JTMS Counseling Newsletter
November 23, 2020
What are you most thankful for?
Mrs. Carroll's Family Thanksgiving Traditions
Many families celebrate Thanksgiving by eating traditional foods from their cultures. Do you have lasagna for Thanksgiving because your family is Italian? Do you have red beans and rice because your family is Puerto Rican? Or maybe you eat pierogies because your family is Polish. For some families, the main celebration is what's on TV- maybe a parade or a football game. Maybe you celebrate a different way, or you don't celebrate it at all. For many of us, this year, we won't be able to see people that we wish we could, or travel to other states. This year will probably be different for those kinds of celebrations, too.
No matter how your Thanksgiving looks, feels, smells or tastes this year, just remember, there's ALWAYS something to be thankful for. In fact, my favorite tradition for Thanksgiving, is, just before digging into the food, everyone around our table says what they are most thankful for.
How about you? What are you thankful for?
Self-Control and Balance
Here are a few suggestions to help:
1. Believe in yourself.
It might sound weird to say, but people who think they have control over their lives are usually more successful at controlling more of their lives. Here's the thing: if you believe you can make a change, pretty soon, you will know you can make that change because you ACTUALLY DO MAKE THAT CHANGE! It all starts in your head.
2. Set yourself up for success.
We get it, Among Us is a super fun game. We would play it all the time, too, if we could! The best way to improve your self-control and balance is to keep your temptations far away. Don't keep your phone near your school laptop. Set alarms on your google calendar make sure you're getting all of your school work done, and ONLY start playing Among Us if your work is finished. Otherwise, the game is the imposter, right?
3. One goal at a time.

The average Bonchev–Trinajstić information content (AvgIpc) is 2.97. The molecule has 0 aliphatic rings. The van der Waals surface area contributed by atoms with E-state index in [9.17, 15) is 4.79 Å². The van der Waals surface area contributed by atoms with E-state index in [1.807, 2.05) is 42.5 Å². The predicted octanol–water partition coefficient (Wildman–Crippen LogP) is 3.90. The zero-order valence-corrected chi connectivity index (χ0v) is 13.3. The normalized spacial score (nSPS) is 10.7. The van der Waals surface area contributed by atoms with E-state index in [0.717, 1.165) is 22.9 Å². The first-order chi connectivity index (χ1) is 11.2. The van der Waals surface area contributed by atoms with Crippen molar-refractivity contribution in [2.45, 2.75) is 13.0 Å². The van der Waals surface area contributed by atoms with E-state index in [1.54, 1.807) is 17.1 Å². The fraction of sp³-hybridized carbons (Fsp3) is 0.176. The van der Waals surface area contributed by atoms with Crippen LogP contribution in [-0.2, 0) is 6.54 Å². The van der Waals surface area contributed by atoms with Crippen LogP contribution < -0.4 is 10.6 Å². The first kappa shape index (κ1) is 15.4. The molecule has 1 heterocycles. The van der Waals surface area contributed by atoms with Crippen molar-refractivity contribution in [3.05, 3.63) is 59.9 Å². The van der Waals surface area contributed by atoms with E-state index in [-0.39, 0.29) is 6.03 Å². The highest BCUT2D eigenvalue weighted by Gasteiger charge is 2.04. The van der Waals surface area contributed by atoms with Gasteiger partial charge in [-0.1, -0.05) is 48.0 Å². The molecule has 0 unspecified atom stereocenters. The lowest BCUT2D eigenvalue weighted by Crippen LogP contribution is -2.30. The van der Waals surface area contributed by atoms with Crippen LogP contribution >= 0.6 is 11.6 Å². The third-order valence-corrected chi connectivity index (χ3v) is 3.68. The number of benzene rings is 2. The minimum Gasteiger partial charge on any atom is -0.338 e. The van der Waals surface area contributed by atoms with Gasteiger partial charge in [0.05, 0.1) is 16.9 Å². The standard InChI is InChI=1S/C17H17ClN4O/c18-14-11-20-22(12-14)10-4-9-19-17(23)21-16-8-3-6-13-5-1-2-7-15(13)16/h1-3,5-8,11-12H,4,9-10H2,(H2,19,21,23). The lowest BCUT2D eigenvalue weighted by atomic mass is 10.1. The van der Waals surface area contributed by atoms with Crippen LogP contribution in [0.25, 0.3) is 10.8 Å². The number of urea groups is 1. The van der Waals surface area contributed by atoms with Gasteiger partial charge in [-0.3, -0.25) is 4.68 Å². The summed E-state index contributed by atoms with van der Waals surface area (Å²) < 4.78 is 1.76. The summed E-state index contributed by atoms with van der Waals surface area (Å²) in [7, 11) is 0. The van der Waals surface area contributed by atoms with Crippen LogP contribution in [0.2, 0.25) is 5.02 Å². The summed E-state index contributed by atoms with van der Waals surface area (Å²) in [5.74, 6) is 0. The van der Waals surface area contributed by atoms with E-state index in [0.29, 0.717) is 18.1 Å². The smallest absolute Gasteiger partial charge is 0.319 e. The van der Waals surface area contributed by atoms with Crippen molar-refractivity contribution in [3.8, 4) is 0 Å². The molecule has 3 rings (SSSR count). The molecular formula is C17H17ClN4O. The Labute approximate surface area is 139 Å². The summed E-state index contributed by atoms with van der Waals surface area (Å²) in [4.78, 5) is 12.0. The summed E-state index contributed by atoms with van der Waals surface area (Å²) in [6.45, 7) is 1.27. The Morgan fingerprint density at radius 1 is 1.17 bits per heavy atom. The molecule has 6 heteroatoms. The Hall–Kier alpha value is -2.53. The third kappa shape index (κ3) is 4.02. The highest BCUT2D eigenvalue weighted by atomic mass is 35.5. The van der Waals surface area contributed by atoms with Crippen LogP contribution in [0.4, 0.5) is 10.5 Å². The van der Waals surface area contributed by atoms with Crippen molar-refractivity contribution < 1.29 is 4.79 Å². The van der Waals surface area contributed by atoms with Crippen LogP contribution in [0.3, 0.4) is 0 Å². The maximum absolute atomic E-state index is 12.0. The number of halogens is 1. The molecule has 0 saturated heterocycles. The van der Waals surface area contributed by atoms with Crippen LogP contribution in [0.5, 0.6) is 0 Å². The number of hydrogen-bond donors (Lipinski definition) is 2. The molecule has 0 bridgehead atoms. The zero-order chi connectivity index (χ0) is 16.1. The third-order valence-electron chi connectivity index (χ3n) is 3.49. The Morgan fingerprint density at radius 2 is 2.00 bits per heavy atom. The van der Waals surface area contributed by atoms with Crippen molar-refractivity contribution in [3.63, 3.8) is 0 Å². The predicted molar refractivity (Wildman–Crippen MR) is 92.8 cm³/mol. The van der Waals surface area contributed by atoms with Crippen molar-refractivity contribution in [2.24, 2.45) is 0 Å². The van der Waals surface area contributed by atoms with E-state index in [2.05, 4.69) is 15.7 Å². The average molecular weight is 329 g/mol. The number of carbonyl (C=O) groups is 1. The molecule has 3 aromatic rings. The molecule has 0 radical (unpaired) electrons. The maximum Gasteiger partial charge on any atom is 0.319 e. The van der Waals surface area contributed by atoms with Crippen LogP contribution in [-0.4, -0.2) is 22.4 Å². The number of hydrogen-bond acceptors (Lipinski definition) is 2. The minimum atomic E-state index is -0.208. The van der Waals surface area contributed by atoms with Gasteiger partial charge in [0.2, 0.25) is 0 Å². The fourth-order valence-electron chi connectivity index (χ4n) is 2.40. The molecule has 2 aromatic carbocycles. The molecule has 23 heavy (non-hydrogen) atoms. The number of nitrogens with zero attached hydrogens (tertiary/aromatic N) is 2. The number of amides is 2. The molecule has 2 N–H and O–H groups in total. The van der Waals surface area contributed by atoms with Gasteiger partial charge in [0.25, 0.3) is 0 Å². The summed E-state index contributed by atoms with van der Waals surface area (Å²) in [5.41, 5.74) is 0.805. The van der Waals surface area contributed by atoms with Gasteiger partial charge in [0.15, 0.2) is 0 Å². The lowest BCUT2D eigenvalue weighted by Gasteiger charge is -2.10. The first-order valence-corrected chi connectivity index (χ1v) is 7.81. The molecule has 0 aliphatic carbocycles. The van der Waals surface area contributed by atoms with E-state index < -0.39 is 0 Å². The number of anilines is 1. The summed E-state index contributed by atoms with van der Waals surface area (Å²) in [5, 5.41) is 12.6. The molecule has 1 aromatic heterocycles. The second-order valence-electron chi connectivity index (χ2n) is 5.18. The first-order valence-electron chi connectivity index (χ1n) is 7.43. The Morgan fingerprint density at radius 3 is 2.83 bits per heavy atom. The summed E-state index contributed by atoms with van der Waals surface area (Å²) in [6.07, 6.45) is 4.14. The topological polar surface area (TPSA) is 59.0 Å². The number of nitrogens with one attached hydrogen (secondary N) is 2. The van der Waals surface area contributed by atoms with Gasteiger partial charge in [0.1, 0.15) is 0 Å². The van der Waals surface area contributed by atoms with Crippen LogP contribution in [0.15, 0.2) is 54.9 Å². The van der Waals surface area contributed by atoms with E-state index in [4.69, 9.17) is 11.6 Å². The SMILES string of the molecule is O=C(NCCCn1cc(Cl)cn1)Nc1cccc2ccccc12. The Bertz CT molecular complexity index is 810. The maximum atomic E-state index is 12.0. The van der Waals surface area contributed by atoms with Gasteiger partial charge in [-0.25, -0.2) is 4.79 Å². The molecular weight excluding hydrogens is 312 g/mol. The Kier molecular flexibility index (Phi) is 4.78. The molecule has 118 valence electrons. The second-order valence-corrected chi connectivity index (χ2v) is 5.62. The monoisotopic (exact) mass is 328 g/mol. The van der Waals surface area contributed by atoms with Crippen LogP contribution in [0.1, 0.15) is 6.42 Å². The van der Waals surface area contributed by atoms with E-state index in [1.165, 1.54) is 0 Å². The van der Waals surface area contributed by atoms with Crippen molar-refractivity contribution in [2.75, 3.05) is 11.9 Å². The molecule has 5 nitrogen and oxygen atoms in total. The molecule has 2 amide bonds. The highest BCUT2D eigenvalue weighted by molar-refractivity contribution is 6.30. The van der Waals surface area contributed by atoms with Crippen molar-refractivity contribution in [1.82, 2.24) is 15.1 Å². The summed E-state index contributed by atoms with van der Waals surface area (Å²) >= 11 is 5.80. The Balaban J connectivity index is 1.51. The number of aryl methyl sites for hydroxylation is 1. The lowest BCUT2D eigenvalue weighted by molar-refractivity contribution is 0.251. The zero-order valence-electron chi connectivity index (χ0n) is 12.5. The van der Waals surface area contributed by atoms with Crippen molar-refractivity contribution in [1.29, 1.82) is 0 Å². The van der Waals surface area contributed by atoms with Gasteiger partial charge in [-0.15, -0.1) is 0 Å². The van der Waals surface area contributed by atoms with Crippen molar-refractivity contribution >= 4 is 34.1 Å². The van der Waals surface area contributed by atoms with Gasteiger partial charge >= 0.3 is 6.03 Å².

Your brain can't handle more than that very easily, so you are more likely to give up if you try to change too many parts of your life at the same time. It's too hard for anyone to suddenly make many big changes in their life, like:
a) start cleaning your room every day (if you used to do it once a year)
b) never miss a single homework (if you missed 20 last marking period)
c) run three miles every day (if you have trouble walking up stairs without huffing and puffing)
d) never eat sugar again (if sugar is your current entire food pyramid)
e) ...you get the idea!
Pick one goal, and, for good measure, make it a SMART goal- remember from the newsletter on November 9th: https://www.smore.com/jyq25 ?
That way, you'll improve your self-control and your life balance one meaningful, do-able, possible step at a time. And, guess what! You CAN do it!
November is American Indian Heritage Month
Here's some information from an online article about the native origins of lacrosse, which is linked below.
"Before it was called lacrosse, the Algonquin called the sport baggataway and the Iroquois called it tewaarathon. Legend has it that it was named lacrosse by French settlers who thought that the stick looked like the staff carried by their Bishops at church, called a crozier. In French, the crozier is called a crosse. The settlers watched the Indigenous people playing their game and called it “la crosse.”"
Essentials with Miss Ellingsen
JTMS Counseling Department
Miss Ellingsen, Mrs. LaCatena, Mrs. Carroll and Ms. Martino